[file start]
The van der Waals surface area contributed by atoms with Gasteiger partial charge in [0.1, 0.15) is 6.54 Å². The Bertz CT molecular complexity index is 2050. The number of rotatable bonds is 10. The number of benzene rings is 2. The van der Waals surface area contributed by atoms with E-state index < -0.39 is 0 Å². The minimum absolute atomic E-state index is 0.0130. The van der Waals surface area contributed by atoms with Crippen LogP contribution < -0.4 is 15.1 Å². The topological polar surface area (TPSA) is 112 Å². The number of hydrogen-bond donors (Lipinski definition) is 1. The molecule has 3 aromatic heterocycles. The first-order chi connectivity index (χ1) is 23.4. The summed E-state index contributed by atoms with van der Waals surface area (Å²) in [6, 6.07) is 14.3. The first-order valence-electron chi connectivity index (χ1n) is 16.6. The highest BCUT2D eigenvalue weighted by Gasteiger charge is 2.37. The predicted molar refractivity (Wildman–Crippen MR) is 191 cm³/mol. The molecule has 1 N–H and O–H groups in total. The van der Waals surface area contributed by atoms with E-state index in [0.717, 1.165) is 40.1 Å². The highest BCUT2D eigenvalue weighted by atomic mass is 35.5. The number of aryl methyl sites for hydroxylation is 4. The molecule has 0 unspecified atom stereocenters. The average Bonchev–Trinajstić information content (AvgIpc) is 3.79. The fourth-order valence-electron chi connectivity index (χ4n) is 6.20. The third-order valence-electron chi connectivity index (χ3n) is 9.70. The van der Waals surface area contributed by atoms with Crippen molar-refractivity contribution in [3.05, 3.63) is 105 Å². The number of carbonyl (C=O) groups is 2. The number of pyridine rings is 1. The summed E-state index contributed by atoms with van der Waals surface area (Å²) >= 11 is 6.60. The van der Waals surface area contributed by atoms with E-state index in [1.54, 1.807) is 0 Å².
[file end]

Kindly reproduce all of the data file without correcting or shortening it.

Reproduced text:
The van der Waals surface area contributed by atoms with Gasteiger partial charge in [0.1, 0.15) is 6.54 Å². The Bertz CT molecular complexity index is 2050. The number of rotatable bonds is 10. The number of benzene rings is 2. The van der Waals surface area contributed by atoms with E-state index < -0.39 is 0 Å². The minimum absolute atomic E-state index is 0.0130. The van der Waals surface area contributed by atoms with Crippen LogP contribution < -0.4 is 15.1 Å². The topological polar surface area (TPSA) is 112 Å². The number of hydrogen-bond donors (Lipinski definition) is 1. The molecule has 3 aromatic heterocycles. The first-order chi connectivity index (χ1) is 23.4. The summed E-state index contributed by atoms with van der Waals surface area (Å²) in [6, 6.07) is 14.3. The first-order valence-electron chi connectivity index (χ1n) is 16.6. The highest BCUT2D eigenvalue weighted by Gasteiger charge is 2.37. The predicted molar refractivity (Wildman–Crippen MR) is 191 cm³/mol. The molecule has 1 N–H and O–H groups in total. The van der Waals surface area contributed by atoms with E-state index in [0.717, 1.165) is 40.1 Å². The highest BCUT2D eigenvalue weighted by atomic mass is 35.5. The number of aryl methyl sites for hydroxylation is 4. The molecule has 0 unspecified atom stereocenters. The average Bonchev–Trinajstić information content (AvgIpc) is 3.79. The fourth-order valence-electron chi connectivity index (χ4n) is 6.20. The third-order valence-electron chi connectivity index (χ3n) is 9.70. The van der Waals surface area contributed by atoms with Crippen molar-refractivity contribution in [3.05, 3.63) is 105 Å². The number of carbonyl (C=O) groups is 2. The number of pyridine rings is 1. The summed E-state index contributed by atoms with van der Waals surface area (Å²) >= 11 is 6.60. The van der Waals surface area contributed by atoms with E-state index in [1.54, 1.807) is 0 Å².